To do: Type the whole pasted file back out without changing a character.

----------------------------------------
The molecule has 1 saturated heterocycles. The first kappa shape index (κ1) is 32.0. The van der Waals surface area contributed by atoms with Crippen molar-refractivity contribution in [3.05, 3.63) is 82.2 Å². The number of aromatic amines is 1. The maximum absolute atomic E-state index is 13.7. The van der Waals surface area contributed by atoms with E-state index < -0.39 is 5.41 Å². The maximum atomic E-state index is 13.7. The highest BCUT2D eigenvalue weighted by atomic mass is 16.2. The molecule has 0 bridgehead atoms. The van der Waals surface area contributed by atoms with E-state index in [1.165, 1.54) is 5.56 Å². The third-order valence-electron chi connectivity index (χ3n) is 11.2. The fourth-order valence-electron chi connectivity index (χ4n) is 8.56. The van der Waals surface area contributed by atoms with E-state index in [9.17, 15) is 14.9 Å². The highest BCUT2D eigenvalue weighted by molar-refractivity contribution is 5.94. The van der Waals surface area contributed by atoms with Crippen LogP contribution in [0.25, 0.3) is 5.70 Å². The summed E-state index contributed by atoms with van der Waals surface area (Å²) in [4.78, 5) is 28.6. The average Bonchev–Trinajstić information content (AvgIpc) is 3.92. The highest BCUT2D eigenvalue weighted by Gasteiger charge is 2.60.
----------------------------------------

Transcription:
The molecule has 1 saturated heterocycles. The first kappa shape index (κ1) is 32.0. The van der Waals surface area contributed by atoms with Crippen molar-refractivity contribution in [3.05, 3.63) is 82.2 Å². The number of aromatic amines is 1. The maximum absolute atomic E-state index is 13.7. The van der Waals surface area contributed by atoms with E-state index < -0.39 is 5.41 Å². The maximum atomic E-state index is 13.7. The highest BCUT2D eigenvalue weighted by atomic mass is 16.2. The molecule has 0 bridgehead atoms. The van der Waals surface area contributed by atoms with E-state index in [1.165, 1.54) is 5.56 Å². The third-order valence-electron chi connectivity index (χ3n) is 11.2. The fourth-order valence-electron chi connectivity index (χ4n) is 8.56. The van der Waals surface area contributed by atoms with E-state index in [9.17, 15) is 14.9 Å². The highest BCUT2D eigenvalue weighted by molar-refractivity contribution is 5.94. The van der Waals surface area contributed by atoms with Crippen LogP contribution in [0.25, 0.3) is 5.70 Å². The summed E-state index contributed by atoms with van der Waals surface area (Å²) in [4.78, 5) is 28.6. The average Bonchev–Trinajstić information content (AvgIpc) is 3.92. The highest BCUT2D eigenvalue weighted by Gasteiger charge is 2.60.